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Curious me web stats.

I got bored and wanted to see how my new site compares against other things. These statistics are by no means thorough. The benchmarker I used is a very simple program called webbench. It simply sends request after request at whatever you point it at. The statistics were done using 5 concurrent clients over 30 seconds (-c 5 -t 30).

I think the results are pretty interesting.

http://www.google.com/ 7126 pages/min
http://www.amazon.com/ 8340 pages/min
http://www.csh.rit.edu/ 3690 pages/min
http://www.csh.rit.edu/~psionic/new 7066 pages/min
http://www.csh.rit.edu/~psionic/new?nocache 710 pages/min

A factor of 10 difference with caching than without. Sheesh. How easy is it to cache things in mason? Let me show you.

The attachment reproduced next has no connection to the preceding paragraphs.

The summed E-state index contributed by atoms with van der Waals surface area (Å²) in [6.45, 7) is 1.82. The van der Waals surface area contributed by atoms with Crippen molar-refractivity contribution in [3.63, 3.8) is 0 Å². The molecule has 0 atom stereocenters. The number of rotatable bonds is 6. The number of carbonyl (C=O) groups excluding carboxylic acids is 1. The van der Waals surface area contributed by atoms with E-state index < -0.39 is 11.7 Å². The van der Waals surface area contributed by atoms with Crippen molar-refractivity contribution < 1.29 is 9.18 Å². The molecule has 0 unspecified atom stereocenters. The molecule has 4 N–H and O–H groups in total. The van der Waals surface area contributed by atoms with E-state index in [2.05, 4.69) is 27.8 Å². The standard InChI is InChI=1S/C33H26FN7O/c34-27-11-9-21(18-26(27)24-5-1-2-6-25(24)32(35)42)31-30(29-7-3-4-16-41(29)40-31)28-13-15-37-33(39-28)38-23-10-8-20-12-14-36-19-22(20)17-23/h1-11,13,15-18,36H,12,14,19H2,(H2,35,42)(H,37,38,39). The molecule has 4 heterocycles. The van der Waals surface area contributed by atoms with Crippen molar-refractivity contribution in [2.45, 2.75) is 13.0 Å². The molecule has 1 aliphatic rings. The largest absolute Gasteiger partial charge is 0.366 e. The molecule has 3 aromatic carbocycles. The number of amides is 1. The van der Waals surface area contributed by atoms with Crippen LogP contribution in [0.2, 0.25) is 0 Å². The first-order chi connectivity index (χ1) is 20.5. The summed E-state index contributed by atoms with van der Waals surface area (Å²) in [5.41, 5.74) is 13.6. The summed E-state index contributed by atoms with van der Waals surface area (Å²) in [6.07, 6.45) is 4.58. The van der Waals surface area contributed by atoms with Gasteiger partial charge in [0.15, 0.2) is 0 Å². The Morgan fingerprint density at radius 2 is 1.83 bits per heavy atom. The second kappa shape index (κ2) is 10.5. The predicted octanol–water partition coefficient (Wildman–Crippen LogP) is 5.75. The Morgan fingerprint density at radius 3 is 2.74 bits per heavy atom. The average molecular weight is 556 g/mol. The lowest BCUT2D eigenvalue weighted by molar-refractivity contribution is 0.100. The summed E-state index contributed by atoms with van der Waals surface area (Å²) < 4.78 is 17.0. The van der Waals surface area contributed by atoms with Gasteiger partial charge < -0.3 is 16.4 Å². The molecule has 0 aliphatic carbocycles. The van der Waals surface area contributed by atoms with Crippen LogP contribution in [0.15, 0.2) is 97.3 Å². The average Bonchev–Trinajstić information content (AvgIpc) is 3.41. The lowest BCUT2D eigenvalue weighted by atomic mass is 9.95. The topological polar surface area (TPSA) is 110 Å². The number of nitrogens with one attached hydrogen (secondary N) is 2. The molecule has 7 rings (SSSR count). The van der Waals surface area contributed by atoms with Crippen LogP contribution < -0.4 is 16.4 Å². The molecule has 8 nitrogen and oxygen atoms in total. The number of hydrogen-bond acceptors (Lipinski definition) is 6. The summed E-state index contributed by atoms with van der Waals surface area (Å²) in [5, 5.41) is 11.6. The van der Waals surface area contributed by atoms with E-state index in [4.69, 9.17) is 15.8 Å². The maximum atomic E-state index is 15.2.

<%init>
return if (!exists($m->request_args()->{'nocache'}) && 
		$m->cache_self(key => $m->comp("/lib/cachename"), expires_in => '30 minutes'));
</%init>
Put that in the %init section of any component and poof, mason caches the output of that component for 30 minutes (as specified). According to this site, you can cache the return values of components too, which makes it a bit like Memoize in a way.
The /lib/cachename componenet is a little dohicky I wrote up to automatically generate a key name to cache by:
<%perl>
	my ($k,$v);
	my $args = scalar($m->caller_args(1));
	my $key = scalar($m->callers(1))->{"path"};
	$key .= ".$k=$v" while (($k,$v) = each(%$args));
	$key =~ s!s!_!g;
	return $key;
</%perl>
This component generates a key in the form of "compname.foo=bar.baz=fizz" or whatever. It takes the arguments passed to the component and makes a unique key out of it. This is so I can cache specific calls to each component (like Memoize!) with specific arguments rather than simply caching only one output and using that. This is slick.